Men at higher risk for prostate cancer should be well informed about screening and treatment options

February 29, 2012




WellFlorida News Release
GAINESVILLE, Fla. (Feb. 29, 2012)—Prostate cancer is the second leading cause of cancer deaths among men. The presence of risk factors in men should guide screening and treatment options, according to Dr. Johannes Vieweg, MD, of the University of Florida Department of Urology and Prostate Disease Center.

As guest speaker at The North Central Florida Cancer Control Collaborative (NCFCCC) 2012 Kickoff, Vieweg presented current screening recommendations and advocated for a risk‐based treatment approach for patients diagnosed with the disease. The NCFCCC 2012 Kickoff took place on Feb. 29, 2012 at the Haven Hospice E.T. York Care Center in Gainesville.

Risk factors for prostate cancer are age, race/ethnicity and family history of the disease. Up to 63% of all prostate cancer cases are diagnosed in men over 65 years old. Men have a higher chance of getting the disease if they are 50 years old or older, are African American, or have a father, brother or son who has prostate cancer. Other risk factors include diet and level of physical activity.

Two tests are commonly used to screen for prostate cancer—the prostate specific antigen (PSA) test and the digital rectal exam (DRE). The PSA test measures the level of PSA in the blood, a substance made by the prostate and which may be higher in men who have prostate cancer. A DRE is when a doctor or nurse checks the size and shape of the prostate. Follow‐up tests typically include biopsies.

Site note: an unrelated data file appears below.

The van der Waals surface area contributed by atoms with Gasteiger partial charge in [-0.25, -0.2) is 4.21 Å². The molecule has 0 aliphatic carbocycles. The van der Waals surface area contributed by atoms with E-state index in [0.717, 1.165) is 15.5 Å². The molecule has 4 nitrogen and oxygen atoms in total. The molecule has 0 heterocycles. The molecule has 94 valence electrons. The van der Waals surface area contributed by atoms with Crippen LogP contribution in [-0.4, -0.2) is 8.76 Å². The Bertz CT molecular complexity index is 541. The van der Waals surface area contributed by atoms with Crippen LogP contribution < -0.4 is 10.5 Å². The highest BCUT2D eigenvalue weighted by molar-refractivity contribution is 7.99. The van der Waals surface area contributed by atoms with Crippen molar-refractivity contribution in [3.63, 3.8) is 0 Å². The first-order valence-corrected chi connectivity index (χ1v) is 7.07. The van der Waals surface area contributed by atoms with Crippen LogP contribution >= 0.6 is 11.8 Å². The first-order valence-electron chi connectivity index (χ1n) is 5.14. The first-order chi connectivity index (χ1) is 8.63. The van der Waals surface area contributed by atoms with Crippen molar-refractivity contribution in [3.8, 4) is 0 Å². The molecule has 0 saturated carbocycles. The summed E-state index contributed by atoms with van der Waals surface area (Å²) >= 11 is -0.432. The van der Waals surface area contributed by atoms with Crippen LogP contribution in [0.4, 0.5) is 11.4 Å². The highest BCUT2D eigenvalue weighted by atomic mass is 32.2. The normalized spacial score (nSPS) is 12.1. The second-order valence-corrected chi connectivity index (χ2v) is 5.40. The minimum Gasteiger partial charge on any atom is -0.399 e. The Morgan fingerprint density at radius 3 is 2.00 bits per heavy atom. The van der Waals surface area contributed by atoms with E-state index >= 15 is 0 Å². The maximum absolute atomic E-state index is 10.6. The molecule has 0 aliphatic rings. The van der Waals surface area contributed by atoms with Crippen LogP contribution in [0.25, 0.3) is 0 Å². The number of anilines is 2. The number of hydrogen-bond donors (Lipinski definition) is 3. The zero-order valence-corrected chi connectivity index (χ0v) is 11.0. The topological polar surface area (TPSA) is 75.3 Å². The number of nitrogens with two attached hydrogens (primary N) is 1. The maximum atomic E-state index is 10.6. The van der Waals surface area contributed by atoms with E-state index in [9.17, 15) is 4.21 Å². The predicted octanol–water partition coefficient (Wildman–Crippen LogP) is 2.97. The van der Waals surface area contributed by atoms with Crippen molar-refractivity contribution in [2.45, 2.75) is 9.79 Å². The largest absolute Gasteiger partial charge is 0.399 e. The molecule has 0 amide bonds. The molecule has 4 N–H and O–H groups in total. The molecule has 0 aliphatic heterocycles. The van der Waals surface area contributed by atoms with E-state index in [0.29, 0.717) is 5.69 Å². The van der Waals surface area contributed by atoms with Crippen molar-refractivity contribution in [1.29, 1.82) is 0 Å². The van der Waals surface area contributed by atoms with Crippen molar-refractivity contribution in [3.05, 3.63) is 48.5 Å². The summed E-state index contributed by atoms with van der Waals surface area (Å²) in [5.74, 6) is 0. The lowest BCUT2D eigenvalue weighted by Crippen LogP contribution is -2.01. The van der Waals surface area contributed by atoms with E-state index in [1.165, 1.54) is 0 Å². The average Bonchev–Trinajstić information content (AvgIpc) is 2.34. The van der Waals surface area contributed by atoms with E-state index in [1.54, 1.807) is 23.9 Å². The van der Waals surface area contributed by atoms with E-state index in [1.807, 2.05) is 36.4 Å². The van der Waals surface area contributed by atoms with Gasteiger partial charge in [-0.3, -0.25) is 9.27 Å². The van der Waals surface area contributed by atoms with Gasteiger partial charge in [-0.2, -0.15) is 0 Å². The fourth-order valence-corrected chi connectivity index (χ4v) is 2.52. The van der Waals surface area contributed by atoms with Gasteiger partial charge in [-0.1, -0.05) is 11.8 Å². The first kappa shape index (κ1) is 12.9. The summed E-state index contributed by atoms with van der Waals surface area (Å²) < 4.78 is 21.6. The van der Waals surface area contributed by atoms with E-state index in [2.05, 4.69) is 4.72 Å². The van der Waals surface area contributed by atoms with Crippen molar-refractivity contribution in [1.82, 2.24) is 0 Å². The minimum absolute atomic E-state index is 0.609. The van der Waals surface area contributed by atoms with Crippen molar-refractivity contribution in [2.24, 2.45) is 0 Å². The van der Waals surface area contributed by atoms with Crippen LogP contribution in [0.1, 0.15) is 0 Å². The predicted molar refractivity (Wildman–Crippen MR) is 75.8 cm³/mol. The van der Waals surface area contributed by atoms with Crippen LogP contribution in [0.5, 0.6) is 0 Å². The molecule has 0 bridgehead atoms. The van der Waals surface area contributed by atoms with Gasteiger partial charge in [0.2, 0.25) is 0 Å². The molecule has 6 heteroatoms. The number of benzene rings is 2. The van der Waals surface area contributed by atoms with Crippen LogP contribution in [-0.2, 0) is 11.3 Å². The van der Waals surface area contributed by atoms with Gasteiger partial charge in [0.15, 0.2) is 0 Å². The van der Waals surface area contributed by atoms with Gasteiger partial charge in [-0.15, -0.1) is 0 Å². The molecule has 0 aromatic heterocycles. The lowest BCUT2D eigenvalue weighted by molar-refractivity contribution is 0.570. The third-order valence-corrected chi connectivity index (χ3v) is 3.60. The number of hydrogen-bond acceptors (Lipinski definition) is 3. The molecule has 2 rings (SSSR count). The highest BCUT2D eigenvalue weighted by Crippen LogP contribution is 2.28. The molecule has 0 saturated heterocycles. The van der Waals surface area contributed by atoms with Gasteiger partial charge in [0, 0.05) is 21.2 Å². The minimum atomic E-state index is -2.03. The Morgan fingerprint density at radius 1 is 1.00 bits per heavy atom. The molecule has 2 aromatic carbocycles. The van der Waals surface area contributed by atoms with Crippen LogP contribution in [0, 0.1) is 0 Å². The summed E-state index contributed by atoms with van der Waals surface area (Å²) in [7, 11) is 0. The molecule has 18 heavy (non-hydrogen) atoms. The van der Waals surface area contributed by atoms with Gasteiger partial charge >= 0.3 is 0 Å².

“Although PSA and DRE‐based testing is not always able to detect or diagnose prostate cancer, at this point, both tests still remain the accepted gold standard for determining the risk of harboring prostate cancer in an individual”, said Vieweg. “The TRUS‐guided needle biopsy is the most reliable method to diagnose prostate cancer and aid in risk assessment and therapy.”

Screening for prostate cancer is controversial because of the cost, uncertain long‐term benefits to the patient and potential risks. Risks include false positive test results (the test says you have cancer when you do not), treating prostate cancer that may never affect your health, and side effects from prostate
cancer treatment, according to the Centers for Disease Control and Prevention.

The potential benefit of screening is that prostate cancer will be found early, when treatment may be more effective.

“Due to PSA testing, approximately 90% of all prostate cancers are currently diagnosed at an early stage, and, consequently, men are surviving longer after diagnosis,” said Dr. Vieweg.

According to the National Comprehensive Cancer Network, men at high risk of developing prostate cancer should start being screened in their 40s while regular screenings should start at age 50. The American Urological Association recommends the PSA test be offered to well‐informed men aged 40 years or older who have a life expectancy of at least 10 years.

“The presence of risk factors, age, patient preference and pathologic features of the biopsy should guide treatment recommendations,” said Vieweg.

NCFCCC is a community‐based collaboration administered by WellFlorida Council. The purpose of NCFCCC is to improve access to cancer care and reduce the burden of cancer in North Central Florida. For more information, please visit or call Lindsey Redding at 352‐313‐6500

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